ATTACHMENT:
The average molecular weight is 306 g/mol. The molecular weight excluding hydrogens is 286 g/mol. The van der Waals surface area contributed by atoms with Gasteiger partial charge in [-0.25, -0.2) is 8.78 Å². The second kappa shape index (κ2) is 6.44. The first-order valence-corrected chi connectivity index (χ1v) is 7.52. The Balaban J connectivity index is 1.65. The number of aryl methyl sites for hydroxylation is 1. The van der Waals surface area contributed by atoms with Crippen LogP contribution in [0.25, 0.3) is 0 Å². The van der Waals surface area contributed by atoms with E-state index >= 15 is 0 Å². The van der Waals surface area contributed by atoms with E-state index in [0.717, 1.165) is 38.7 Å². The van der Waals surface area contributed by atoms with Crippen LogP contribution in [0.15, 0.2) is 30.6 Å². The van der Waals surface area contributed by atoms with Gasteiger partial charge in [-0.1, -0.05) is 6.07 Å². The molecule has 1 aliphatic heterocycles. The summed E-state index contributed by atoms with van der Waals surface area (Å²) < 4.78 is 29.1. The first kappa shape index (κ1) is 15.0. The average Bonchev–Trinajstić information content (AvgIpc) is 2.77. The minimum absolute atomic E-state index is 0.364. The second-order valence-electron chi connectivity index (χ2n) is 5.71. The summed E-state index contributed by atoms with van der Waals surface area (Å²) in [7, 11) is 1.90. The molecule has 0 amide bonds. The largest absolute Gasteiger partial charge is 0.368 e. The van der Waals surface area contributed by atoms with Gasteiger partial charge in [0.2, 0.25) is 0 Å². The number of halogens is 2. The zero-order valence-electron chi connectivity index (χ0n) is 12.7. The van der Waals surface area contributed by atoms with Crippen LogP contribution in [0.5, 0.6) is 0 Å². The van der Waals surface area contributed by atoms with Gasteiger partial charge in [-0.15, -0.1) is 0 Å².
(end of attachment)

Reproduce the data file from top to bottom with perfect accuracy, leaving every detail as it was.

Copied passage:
The average molecular weight is 306 g/mol. The molecular weight excluding hydrogens is 286 g/mol. The van der Waals surface area contributed by atoms with Gasteiger partial charge in [-0.25, -0.2) is 8.78 Å². The second kappa shape index (κ2) is 6.44. The first-order valence-corrected chi connectivity index (χ1v) is 7.52. The Balaban J connectivity index is 1.65. The number of aryl methyl sites for hydroxylation is 1. The van der Waals surface area contributed by atoms with Crippen LogP contribution in [0.25, 0.3) is 0 Å². The van der Waals surface area contributed by atoms with E-state index >= 15 is 0 Å². The van der Waals surface area contributed by atoms with E-state index in [0.717, 1.165) is 38.7 Å². The van der Waals surface area contributed by atoms with Crippen LogP contribution in [0.15, 0.2) is 30.6 Å². The van der Waals surface area contributed by atoms with Gasteiger partial charge in [-0.1, -0.05) is 6.07 Å². The molecule has 1 aliphatic heterocycles. The summed E-state index contributed by atoms with van der Waals surface area (Å²) < 4.78 is 29.1. The first kappa shape index (κ1) is 15.0. The average Bonchev–Trinajstić information content (AvgIpc) is 2.77. The minimum absolute atomic E-state index is 0.364. The second-order valence-electron chi connectivity index (χ2n) is 5.71. The summed E-state index contributed by atoms with van der Waals surface area (Å²) in [7, 11) is 1.90. The molecule has 0 amide bonds. The largest absolute Gasteiger partial charge is 0.368 e. The van der Waals surface area contributed by atoms with Gasteiger partial charge in [0.2, 0.25) is 0 Å². The number of halogens is 2. The zero-order valence-electron chi connectivity index (χ0n) is 12.7. The van der Waals surface area contributed by atoms with Crippen LogP contribution in [0.5, 0.6) is 0 Å². The van der Waals surface area contributed by atoms with Gasteiger partial charge in [-0.15, -0.1) is 0 Å².